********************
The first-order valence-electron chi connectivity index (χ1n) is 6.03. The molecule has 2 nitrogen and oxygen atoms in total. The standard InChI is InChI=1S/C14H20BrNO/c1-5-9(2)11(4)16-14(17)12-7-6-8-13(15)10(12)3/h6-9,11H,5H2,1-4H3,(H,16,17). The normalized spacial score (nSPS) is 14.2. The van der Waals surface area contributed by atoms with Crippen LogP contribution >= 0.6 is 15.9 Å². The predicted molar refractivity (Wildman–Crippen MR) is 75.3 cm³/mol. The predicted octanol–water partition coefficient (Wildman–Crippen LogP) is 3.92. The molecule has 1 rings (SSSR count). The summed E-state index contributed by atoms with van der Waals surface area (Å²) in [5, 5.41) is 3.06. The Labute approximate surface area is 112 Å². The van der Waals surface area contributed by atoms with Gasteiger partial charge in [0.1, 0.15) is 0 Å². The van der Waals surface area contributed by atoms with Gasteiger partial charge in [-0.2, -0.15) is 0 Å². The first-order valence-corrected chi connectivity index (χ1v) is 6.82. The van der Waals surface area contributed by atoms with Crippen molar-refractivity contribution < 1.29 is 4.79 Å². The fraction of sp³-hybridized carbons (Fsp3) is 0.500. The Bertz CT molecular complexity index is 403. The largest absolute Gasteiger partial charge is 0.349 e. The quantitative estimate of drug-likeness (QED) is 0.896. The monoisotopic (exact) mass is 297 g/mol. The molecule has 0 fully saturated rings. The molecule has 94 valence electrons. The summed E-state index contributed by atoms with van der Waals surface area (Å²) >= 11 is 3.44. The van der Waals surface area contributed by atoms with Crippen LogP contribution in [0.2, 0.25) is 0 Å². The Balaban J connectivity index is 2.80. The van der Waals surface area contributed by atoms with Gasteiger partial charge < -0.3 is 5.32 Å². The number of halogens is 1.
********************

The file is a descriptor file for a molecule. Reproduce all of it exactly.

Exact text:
The first-order valence-electron chi connectivity index (χ1n) is 6.03. The molecule has 2 nitrogen and oxygen atoms in total. The standard InChI is InChI=1S/C14H20BrNO/c1-5-9(2)11(4)16-14(17)12-7-6-8-13(15)10(12)3/h6-9,11H,5H2,1-4H3,(H,16,17). The normalized spacial score (nSPS) is 14.2. The van der Waals surface area contributed by atoms with Crippen LogP contribution >= 0.6 is 15.9 Å². The predicted molar refractivity (Wildman–Crippen MR) is 75.3 cm³/mol. The predicted octanol–water partition coefficient (Wildman–Crippen LogP) is 3.92. The molecule has 1 rings (SSSR count). The summed E-state index contributed by atoms with van der Waals surface area (Å²) in [5, 5.41) is 3.06. The Labute approximate surface area is 112 Å². The van der Waals surface area contributed by atoms with Gasteiger partial charge in [0.1, 0.15) is 0 Å². The van der Waals surface area contributed by atoms with Gasteiger partial charge in [-0.2, -0.15) is 0 Å². The first-order valence-corrected chi connectivity index (χ1v) is 6.82. The van der Waals surface area contributed by atoms with Crippen molar-refractivity contribution < 1.29 is 4.79 Å². The fraction of sp³-hybridized carbons (Fsp3) is 0.500. The Bertz CT molecular complexity index is 403. The largest absolute Gasteiger partial charge is 0.349 e. The quantitative estimate of drug-likeness (QED) is 0.896. The monoisotopic (exact) mass is 297 g/mol. The molecule has 0 fully saturated rings. The molecule has 94 valence electrons. The summed E-state index contributed by atoms with van der Waals surface area (Å²) >= 11 is 3.44. The van der Waals surface area contributed by atoms with Crippen LogP contribution in [0.2, 0.25) is 0 Å². The Balaban J connectivity index is 2.80. The van der Waals surface area contributed by atoms with Gasteiger partial charge < -0.3 is 5.32 Å². The number of halogens is 1.